120	know what they are doing may change the code or copy the code.  It's
121	bad style.  Don't do it.
122	
123	There are some situations where you can optimize the gets and puts.
124	For instance, if you are done with an object and enqueuing it for
125	something else or passing it off to something else, there is no reason
126	to do a get then a put:
127	
128		/* Silly extra get and put */
129		kref_get(&obj->ref);
130		enqueue(obj);
131		kref_put(&obj->ref, obj_cleanup);
132	
133	Just do the enqueue.  A comment about this is always welcome:
134	
135		enqueue(obj);
136		/* We are done with obj, so we pass our refcount off
137		   to the queue.  DON'T TOUCH obj AFTER HERE! */
138	
139	The last rule (rule 3) is the nastiest one to handle.  Say, for
140	instance, you have a list of items that are each kref-ed, and you wish
141	to get the first one.  You can't just pull the first item off the list
142	and kref_get() it.  That violates rule 3 because you are not already
143	holding a valid pointer.  You must add a mutex (or some other lock).
144	For instance:
145	
146	static DEFINE_MUTEX(mutex);
147	static LIST_HEAD(q);
148	struct my_data
149	{
150		struct kref      refcount;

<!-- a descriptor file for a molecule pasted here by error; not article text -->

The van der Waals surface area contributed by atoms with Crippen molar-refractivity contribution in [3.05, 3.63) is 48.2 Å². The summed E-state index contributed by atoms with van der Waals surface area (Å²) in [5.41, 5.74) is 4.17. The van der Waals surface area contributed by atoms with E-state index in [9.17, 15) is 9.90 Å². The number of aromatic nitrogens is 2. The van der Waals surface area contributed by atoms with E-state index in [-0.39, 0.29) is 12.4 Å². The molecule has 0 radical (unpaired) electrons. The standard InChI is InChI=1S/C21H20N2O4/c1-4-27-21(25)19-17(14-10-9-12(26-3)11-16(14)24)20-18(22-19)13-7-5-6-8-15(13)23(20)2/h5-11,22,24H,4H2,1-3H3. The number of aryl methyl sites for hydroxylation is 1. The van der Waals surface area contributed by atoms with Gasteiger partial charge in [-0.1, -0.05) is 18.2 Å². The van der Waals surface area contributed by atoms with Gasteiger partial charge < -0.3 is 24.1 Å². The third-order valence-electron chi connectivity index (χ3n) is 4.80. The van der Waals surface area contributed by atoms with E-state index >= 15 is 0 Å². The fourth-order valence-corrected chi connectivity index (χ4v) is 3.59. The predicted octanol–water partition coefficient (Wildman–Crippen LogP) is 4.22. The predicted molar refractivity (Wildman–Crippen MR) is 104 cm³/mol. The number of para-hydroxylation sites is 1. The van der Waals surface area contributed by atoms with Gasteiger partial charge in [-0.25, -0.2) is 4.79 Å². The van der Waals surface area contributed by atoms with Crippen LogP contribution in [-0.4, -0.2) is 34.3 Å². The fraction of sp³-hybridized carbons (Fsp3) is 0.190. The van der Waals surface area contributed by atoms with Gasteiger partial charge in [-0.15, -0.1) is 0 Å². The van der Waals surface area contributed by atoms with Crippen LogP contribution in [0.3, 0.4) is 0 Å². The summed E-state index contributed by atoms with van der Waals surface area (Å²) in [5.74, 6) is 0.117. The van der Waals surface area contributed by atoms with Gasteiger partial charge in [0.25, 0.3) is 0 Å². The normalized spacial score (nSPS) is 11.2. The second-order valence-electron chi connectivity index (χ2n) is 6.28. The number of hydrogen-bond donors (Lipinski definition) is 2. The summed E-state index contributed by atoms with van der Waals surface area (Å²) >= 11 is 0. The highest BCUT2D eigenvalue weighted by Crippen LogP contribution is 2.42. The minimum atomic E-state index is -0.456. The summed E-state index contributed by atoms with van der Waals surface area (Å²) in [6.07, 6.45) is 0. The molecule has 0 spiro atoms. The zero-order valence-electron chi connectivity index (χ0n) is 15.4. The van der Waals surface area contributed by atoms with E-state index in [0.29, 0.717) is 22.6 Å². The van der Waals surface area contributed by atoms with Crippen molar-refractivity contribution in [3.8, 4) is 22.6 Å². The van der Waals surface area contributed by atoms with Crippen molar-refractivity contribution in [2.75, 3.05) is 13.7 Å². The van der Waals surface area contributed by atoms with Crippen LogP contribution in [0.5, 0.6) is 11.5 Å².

151		struct list_head link;
152	};
153	
154	static struct my_data *get_entry()
155	{
156		struct my_data *entry = NULL;
157		mutex_lock(&mutex);
158		if (!list_empty(&q)) {
159			entry = container_of(q.next, struct my_data, link);
160			kref_get(&entry->refcount);
161		}
162		mutex_unlock(&mutex);
163		return entry;
164	}
165	
166	static void release_entry(struct kref *ref)
167	{
168		struct my_data *entry = container_of(ref, struct my_data, refcount);
169	
170		list_del(&entry->link);
171		kfree(entry);
172	}
173	
174	static void put_entry(struct my_data *entry)
175	{
176		mutex_lock(&mutex);
177		kref_put(&entry->refcount, release_entry);
178		mutex_unlock(&mutex);
179	}
180	
181	The kref_put() return value is useful if you do not want to hold the
182	lock during the whole release operation.  Say you didn't want to call